Fire Life Safety
Necessary measures to keep workers safe!
Smart Union has been building and creating safe work environments since January 25, 1888.
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Why FLS matters
During an emergency event like a fire, where harmful pollutants are introduced into the air, HVAC (heating, ventilation, and air conditioning) ductwork assumes a pivotal role. It operates as a conduit, swiftly dispersing smoke and toxins throughout a building, including offices situated far from the initial outbreak. Notably, many of these structures encompass vital institutions such as schools, hospitals, and eldercare facilities.
The solution to averting such dire scenarios lies in the integration of fire and smoke dampers within the HVAC system. These dampers serve as indispensable safeguards, acting as barriers to prevent the uncontrolled spread of smoke and toxins. They play a critical role in maintaining the integrity of fire life safety building systems.
However, it’s alarming to note that fire and smoke dampers exhibit a substantial average failure rate of approximately 47%. The majority of these failures remain undetected until it’s too late, potentially leading to catastrophic consequences. The good news is that most of these failures can be proactively addressed through diligent, hands-on inspections carried out by ICB-Certified HVAC Fire Life Safety professionals. These experts possess the knowledge and expertise needed to locate, repair, and prevent damper malfunctions, ultimately ensuring the safety of occupants and the protection of valuable assets within a structure.
Videos On Fire Life Safety
There are two videos by ICB (International Certification Board) that focus on the benefits of using ICB-certified technicians and supervisors for inspecting, testing, repairing, and maintaining smoke and fire dampers according to the International Fire Code. And the following two videos from Plumbing Mechanical Sheet Metal Contractors’ Alliance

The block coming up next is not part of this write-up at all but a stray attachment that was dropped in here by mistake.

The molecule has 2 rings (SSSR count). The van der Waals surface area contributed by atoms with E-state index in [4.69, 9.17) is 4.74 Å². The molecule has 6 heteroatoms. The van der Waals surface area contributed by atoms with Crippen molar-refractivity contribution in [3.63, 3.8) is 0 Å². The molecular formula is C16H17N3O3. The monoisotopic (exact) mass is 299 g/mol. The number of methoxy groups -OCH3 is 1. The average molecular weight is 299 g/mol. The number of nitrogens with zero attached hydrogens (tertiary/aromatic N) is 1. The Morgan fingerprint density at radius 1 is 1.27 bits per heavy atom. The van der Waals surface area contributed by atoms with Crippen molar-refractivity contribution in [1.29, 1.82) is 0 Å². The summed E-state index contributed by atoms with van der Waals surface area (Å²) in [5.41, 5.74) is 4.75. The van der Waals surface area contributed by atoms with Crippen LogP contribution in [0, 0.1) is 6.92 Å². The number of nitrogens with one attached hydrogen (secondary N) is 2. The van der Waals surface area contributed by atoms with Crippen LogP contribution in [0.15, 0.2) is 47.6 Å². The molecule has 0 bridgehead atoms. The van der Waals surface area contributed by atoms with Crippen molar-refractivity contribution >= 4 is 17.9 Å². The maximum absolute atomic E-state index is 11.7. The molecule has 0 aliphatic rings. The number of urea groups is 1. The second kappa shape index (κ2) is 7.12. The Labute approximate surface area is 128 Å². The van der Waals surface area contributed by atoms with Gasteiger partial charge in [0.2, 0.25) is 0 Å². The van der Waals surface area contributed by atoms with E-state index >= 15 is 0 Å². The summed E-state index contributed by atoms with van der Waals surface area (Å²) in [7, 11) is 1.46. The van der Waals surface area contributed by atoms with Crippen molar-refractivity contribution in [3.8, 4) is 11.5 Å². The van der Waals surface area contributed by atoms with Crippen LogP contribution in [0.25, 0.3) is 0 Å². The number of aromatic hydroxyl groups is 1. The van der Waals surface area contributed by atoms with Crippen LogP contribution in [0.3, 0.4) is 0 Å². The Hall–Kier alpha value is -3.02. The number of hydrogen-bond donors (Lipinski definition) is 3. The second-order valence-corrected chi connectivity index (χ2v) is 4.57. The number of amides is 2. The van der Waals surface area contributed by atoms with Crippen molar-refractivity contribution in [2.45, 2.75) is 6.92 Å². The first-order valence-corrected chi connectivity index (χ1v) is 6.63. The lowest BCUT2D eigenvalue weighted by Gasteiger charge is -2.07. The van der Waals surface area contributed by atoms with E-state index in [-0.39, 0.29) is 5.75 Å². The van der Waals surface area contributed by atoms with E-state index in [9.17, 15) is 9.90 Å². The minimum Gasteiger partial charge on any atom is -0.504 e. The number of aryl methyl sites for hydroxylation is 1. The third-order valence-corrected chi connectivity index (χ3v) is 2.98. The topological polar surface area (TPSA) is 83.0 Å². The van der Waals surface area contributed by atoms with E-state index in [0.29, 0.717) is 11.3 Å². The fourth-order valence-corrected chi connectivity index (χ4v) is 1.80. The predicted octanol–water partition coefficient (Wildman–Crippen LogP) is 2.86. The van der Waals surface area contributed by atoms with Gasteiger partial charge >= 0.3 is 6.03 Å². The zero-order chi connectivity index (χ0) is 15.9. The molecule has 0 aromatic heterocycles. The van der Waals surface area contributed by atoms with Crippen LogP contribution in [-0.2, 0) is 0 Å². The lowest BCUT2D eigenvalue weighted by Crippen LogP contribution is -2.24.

and are of the new Fire Life Safety equipment at MATC (Milwaukee Area Technical College).
HVAC Fire Life Safety: Controlling Smoke
HVAC Fire Life Safety: Reducing the Risk
Fire Life Safety
Fire Life Safety Part 2
Take Advantage of Our Benefits
Professionals who enroll in HVAC Fire Life Safety courses and successfully pass a rigorous series of examinations attain the prestigious status of ICB-certified HVAC Fire and Smoke Damper (FSD) Technicians, Supervisors, or Contractors, as well as Smoke Control Systems (SCS) Technicians, Supervisors, or Contractors.
FSD professionals undergo comprehensive training to equip themselves with the expertise needed to meticulously inspect, rigorously test, and effectively maintain and repair fire and smoke dampers in strict accordance with the National Fire Protection Association Codes and Standards. Their specialized knowledge ensures the reliable functionality of these crucial safety components during emergency situations.
Conversely, SCS professionals receive specialized training to adeptly inspect, test, and maintain fire life smoke control systems, including pressurization fans. A properly functioning fan plays a pivotal role in limiting the intrusion of smoke into stairwells and the wider building environment.
ICB-certified HVAC professionals are distinguished by their profound understanding of the intricate workings of fire and smoke dampers. They skillfully conduct inspections, rigorous testing, and necessary maintenance and repairs while adhering steadfastly to the National Fire Protection Association Codes and Standards. Furthermore, these experts remain at the forefront of technological advancements, ensuring that they provide meticulous documentation that encompasses every facet of inspection and functional testing procedures, including the identification and rectification of any deficiencies.
These proficient professionals also possess the necessary skills to assess, test, and maintain smoke control systems, particularly pressurization fans. The proper operation of these fans is critical in preventing the ingress of smoke into stairwells and adjacent building areas. An airflow exceeding the designated specifications can lead to stairwell over-pressurization, potentially impeding the opening of doors and jeopardizing the safety of occupants within a burning structure. Therefore, comprehensive inspection, testing, and fine-tuning, performed biannually as mandated by building codes, are imperative to ensure consistent and effective air pressurization at all times.